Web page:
abstractNote = {Generally, organ grafts from one individual animal to another are rejected in one-two weeks. However, if the recipients are given Total Body Irradiation (TBI) just prior to grafting, followed by reconstitution of hemopoietic function with syngeneic (recipient-type) bone marrow cells, then vascularized organ grafts are permanently accepted. Initially after irradiation, it is possible to induce tolerance to many strain combinations in rats. This thesis examines the system of TBI as applied to the induction of tolerance in LEW recipients of WF cardiac allografts. These two rat strains are mismatched across the entire major histocompatibility complex. When the LEW recipient are given 860 rads, a WF cardiac allograft and LEW bone marrow on the same day, 60% of the grafts are accepted. Methods employed to improve the rate of graft acceptance include: treating either donor or recipient with small amounts of methotrexate, or waiting until two days after irradiation to repopulate with bone marrow. It seems from these investigations of some of the early events in the induction of tolerance to allografts following TBI and syngeneic marrow reconstitution that an immature cell population in the bone marrow interacts with a radioresistant cell population in the spleen to produce tolerance to completely MHC-mismatched allografts.},
doi = {},
journal = {},
number = ,
volume = ,
place = {United States},
year = {Sat Jan 01 00:00:00 EST 1983},
month = {Sat Jan 01 00:00:00 EST 1983}
}

Thesis/Dissertation:
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  • Total body irradiation and repopulation with syngeneic hemopoietic cells can be used to induce tolerance to major histocompatibility complex (MHC) mismatched heart and kidney grafts in rats and mice. However, this protocol does not work for MHC mismatched skin grafts in rats or mice. Furthermore, LEW rats that accept WF cardiac allografts after irradiation and repopulation reject subsequent WF skin grafts. Treatment of skin allograft donors with methotrexate prior to grafting onto irradiated and reconstituted mice resulted in doubling of the mean survival time. Analysis of which antigens provoked skin graft rejection by irradiation and reconstituted animals revealed the importancemore » of I region antigens. Cardiac allograft acceptance by irradiated and reconstituted animals is mediated by suppressor cells found in the spleen. Adoptively tolerant LEW rats accepted WF skin grafts in 50% of grafted animals. Analysis of this phenomenon revealed that the adoptive transfer procedure itself was important in achieving skin allograft acceptance by these animals. In general, it seems that the lack of ability of irradiated and reconstituted animals to accept fully MHC disparate skin grafts results from the inability of these animals to suppress lymph node effector cells against I region antigen seen on highly immunogenic allogeneic Langerhans cells in the skin.« less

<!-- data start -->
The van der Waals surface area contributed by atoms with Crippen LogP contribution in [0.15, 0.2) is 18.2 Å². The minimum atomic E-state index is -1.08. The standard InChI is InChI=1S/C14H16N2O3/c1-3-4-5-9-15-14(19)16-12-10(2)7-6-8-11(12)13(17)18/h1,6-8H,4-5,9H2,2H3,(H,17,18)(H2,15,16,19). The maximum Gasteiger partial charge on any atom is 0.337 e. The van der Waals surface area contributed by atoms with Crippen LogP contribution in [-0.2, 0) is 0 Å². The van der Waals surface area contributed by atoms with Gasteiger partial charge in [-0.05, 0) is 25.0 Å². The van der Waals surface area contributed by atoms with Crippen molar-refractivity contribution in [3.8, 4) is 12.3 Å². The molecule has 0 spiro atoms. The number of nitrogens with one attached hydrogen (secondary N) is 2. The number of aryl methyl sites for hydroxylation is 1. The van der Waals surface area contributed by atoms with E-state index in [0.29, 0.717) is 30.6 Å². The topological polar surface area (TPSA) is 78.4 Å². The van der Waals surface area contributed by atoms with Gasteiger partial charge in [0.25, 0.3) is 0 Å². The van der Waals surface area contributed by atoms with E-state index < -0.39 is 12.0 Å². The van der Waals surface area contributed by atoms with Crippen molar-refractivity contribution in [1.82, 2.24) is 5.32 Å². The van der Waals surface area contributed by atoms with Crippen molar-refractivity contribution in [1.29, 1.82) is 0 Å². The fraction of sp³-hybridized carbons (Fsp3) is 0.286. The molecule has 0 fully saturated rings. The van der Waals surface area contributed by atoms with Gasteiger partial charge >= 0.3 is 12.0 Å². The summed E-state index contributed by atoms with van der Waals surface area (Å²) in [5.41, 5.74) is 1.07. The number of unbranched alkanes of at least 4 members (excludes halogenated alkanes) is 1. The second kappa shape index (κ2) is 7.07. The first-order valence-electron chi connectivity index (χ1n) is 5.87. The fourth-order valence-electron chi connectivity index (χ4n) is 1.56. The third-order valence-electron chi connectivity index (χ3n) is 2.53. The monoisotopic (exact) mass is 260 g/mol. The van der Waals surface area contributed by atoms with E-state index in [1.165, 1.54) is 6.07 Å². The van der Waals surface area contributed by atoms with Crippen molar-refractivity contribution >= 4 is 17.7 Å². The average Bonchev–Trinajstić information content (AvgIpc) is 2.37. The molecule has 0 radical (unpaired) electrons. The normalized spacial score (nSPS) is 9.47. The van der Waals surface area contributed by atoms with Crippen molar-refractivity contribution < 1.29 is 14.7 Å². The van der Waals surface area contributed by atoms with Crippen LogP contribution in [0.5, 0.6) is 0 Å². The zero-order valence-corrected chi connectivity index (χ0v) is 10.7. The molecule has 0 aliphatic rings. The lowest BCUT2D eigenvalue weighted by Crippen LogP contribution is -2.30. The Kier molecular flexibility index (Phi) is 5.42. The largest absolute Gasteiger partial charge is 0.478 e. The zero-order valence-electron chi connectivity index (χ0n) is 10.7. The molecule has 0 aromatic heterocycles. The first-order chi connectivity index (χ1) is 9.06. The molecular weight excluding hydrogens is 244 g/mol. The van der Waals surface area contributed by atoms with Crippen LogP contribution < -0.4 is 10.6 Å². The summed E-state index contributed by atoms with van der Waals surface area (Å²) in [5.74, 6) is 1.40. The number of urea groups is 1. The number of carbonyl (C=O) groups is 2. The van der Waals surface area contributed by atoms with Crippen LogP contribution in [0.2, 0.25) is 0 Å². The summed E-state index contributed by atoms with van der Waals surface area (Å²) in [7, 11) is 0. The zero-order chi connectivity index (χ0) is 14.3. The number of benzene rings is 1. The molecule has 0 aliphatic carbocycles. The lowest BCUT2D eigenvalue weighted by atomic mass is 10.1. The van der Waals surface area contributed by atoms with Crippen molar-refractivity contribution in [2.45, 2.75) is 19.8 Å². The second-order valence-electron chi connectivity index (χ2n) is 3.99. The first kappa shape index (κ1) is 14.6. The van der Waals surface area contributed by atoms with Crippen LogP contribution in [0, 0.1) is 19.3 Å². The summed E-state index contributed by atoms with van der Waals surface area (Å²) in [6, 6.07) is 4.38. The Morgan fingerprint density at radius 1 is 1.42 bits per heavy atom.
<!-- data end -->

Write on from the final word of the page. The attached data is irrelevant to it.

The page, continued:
• It is generally agreed that most, if not all, technical problems of cardiac transplantation in experimental animals and in human subjects have been mastered. Successful application of this technique to the treatment of end-stage cardiac disease continues to be hampered, however, by the host's reaction to a cardiac allograft as foreign tissue, and his attempt to destroy such tissue by immunological reactions normally implicated in defense mechanisms against infectious microorganisms. Earlier studies in this laboratory have demonstrated that DL-A compatibility can exert a potent influence on the survival of orthotopic cardiac allografts in the unmodified canine host. The present reportmore » demonstrates that supralethal total body irradiation and bone marrow transplantation from a genotypically DL-A identical donor can induce in canine recipients an immunologically specific state of unresponsiveness to an orthotopic heart transplant obtained from the marrow donor.« less